While almost all the world’s oceans are contaminated with microplastics, the Mediterranean Sea has become a hotspot for microplastic pollution. The sea is surrounded by three continents with dense populations that act as a trap for plastic debris and now, a study has warned that the problem is getting worse, with more plastic than previously thought accumulating in the seabed.
Researchers from the Universitat Autònoma de Barcelona and Aalborg University found the amount of microplastics deposited on the bottom of the Mediterranean Sea has tripled in the past two decades. It’s the first high-resolution reconstruction of microplastic pollution from sediments taken from the northwestern Mediterranean Sea.
“The results show that, since 2000, the amount of plastic particles deposited on the seafloor has tripled and that, far from decreasing, the accumulation has not stopped growing mimicking the production and global use of these materials,” Laura Simon-Sánchez, study author and researcher at Barcelona University, said in a statement.
Microplastics in the Mediterranean
The researchers collected a sediment core from the Mediterranean Sea and then used advanced imaging technology to study the microplastics. This allowed them to fill an important gap around the accumulation of the small particles in the marine sediment, and better understand how they are altered, or not, after becoming embedded in the material.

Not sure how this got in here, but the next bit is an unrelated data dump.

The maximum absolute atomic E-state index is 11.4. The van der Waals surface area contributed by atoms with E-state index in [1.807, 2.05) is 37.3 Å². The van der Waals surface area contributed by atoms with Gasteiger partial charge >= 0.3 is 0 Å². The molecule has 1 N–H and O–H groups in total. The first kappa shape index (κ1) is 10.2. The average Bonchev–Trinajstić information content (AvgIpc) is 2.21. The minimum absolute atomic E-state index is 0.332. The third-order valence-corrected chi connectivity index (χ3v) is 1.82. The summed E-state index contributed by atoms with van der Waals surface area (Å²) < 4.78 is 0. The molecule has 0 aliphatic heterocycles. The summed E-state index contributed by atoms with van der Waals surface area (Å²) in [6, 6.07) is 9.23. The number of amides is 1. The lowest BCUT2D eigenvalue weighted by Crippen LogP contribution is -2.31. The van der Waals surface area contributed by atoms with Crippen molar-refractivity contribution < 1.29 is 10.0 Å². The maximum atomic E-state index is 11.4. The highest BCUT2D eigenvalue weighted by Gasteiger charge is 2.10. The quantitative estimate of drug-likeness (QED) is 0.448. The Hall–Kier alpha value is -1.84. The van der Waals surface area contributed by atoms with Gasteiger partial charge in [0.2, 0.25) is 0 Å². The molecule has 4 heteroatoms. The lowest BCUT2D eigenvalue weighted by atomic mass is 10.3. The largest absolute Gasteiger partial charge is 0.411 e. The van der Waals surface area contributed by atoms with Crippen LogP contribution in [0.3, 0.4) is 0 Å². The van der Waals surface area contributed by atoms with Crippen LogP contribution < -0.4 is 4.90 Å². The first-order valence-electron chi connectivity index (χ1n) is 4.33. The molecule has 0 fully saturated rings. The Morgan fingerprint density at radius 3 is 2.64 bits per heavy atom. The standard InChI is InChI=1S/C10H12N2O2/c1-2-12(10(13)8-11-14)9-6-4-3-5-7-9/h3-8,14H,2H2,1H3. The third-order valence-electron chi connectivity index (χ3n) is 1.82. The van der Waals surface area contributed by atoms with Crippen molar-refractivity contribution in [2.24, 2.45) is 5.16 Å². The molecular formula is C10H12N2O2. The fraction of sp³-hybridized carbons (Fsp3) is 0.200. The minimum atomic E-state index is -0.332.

In fact, they found that the microplastics remain preserved in the seabed after reaching it – something the researchers link to a lack of erosion, oxygen, or light. “Once deposited, degradation is minimal, so plastics from the 1960s remain on the seabed, leaving the signature of human pollution there,” study author Patricia Ziveri said in a statement.
The scientists were able to produce a timeline of plastic pollution in the seabed and found the amount of microplastics has tripled since 2000, with the nature of plastics building up mirroring global production and use of plastics. This has allowed them to see the growing accumulation of particles from packaging, bottles, and food films.
The sediment core was collected in November 2019, on board the vessel Sarmiento de Gamboa, in an expedition that went from Barcelona to Tarragona in Spain. The researchers selected the western Mediterranean Sea as a study area as rivers in there are recognized as hotspots for several pollutants, from microplastics to chemicals.
A study in 2020 found about 229,000 tons of plastic leak every year into the Mediterranean Sea, equivalent to over 500 shipping containers each day. This is expected to double by 2040. Egypt, Italy, and Turkey were found to be the countries with the highest plastic leakage mainly due to mismanaged waste and large coastal populations.
The study was published in the journal Environmental Science and Technology.